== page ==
Cormorant - Why?

Discussion in 'Royal Signals' started by monkeyspanker, Apr 6, 2004.

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  1. I'm sorry, but is it yet another case of "be careful, you might get what you ask for!"?

    :oops: :oops: :oops:
  2. What exactly are you driving at here ? I know the people who are building this and they seem to think they're delivering what they've been asked to.
  3. And the key word here is "seem".
  4. 749

    749 Old-Salt

    but if you ask for rubbish then surely you get rubbish??

    and there we were thinking
    This exciting new system will deliver new capabilities to British Forces. CORMORANT uses Commercial Off The Shelf (COTS) technology adapted for the military to deliver high tech equipment, quickly. Due in service with the field Army within a couple of years, CORMORANT will comprise two primary equipments. Firstly a local access component, based on an ATM switch, which will provide digital voice subscriber facilities and a high speed data LAN for over 20 Headquarters. A wide area component will allow the interconnection of these Headquarters, on a 'backbone' communications network across a large geographical area as well as the means to interconnect with single service and multinational systems. Interconnection of components will be possible using microwave radio relay, satellite communications, commercial cable bearers and a new tropo scatter 'over the horizon' capability. CORMORANT will also provide a limited mobile secure voice capability and a comprehensive communications network management system.

    who are they trying to kid?
  5. The original question - are you asking why we need Cormorant or questioning the way it has been managed?

    Battlefield Mission prep started today. We'll know in a couple of days if it is able to work without falling over (and without constant hands-on by the civvy company). PM me if you have's far too politically charged to shout from the rooftops right now.

  6. Guys & Gals take the hint as indicated above. Thanks.


  7. mmmmmmmmm Been with defense industries since I retired as an advisor and various other titles (inluding tw*t mdn before you jump in :lol: ) and that is the favourite line no matter what they work on.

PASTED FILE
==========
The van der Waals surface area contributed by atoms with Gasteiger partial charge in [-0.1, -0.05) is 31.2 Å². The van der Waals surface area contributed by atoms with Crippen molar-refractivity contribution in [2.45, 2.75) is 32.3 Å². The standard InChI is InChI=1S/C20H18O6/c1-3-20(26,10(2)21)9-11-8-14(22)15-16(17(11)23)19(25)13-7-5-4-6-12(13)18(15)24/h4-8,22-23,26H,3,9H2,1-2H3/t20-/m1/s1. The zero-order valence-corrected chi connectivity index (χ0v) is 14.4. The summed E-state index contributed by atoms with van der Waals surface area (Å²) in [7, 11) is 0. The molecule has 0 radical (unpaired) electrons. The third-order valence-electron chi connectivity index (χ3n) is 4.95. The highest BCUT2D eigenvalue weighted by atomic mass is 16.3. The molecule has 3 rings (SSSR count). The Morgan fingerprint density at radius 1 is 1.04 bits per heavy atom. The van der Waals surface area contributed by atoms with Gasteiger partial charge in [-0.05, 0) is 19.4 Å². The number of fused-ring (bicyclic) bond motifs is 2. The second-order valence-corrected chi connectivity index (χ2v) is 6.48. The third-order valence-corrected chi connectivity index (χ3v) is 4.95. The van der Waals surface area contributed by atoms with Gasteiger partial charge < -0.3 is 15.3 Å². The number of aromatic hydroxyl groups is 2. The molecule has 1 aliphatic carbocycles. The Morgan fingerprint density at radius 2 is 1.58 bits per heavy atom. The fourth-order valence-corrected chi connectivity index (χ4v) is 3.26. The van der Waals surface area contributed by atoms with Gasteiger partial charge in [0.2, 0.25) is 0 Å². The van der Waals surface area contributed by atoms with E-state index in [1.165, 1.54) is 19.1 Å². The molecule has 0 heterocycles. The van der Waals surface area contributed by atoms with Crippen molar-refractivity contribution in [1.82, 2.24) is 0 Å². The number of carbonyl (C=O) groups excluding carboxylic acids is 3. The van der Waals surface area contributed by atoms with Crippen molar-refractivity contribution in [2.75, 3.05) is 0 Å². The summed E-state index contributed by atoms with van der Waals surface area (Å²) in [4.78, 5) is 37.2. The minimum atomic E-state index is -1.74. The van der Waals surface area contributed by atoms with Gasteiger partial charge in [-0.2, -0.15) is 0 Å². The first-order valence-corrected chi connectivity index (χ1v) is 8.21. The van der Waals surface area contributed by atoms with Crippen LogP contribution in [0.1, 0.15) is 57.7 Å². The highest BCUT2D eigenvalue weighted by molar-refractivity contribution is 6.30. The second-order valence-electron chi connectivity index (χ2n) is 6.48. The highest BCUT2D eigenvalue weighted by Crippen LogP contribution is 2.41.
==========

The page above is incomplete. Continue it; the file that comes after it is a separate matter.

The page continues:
The system needs revamping, or should I say the dog needs to start waggling the tail, not the other way round.

    ps ... am p*ssed right now also , but you get my drift ..................right :?
  8. My experience comes from working for defence companies. Sometimes they get it right, sometimes they don't.

    If they can prove that they've delivered what they've been asked for then the customer should shut up and concentrate on asking for what they actually want. Whining that what you've asked for isn't what you wanted is tedious when your small child does it, but unacceptable when someone senior from the DPA does it.

    However, if they haven't delivered then nail their backsides to the wall - this does seem to be the current DPA attitude, and quite right too. The only thing that could possibly let the company off the hook is DPA mismanagement - hence the rather low rate of nailings. (I saw this at close range on one of the large projects that BAE took a bath on by the way.)

    And the above comments are general by the way, no inferences should be drawn about specific projects.
  9. 749

    749 Old-Salt

    we said it before
    and we say it again
    we love DPA!

  10. After a LOT of work by the troops at 2 & 30 Sigs (lucky buggers worked the easter weekend), the battlefield mission has been postponed due to equipment unreliability and some real network problems. If it doesn't work over a direct fibre-to-fibre link, what hope is there for a dirty radio signal?!

    When Cormorant finally works it should be excellent but, at the moment, it's so complicated that it's really difficult to pinpoint the cause of technical problems. The squaddies are unable to get stuck in because it's all COTS kit which they are unused to.

    Maybe FALCON will prove more reliable? 8O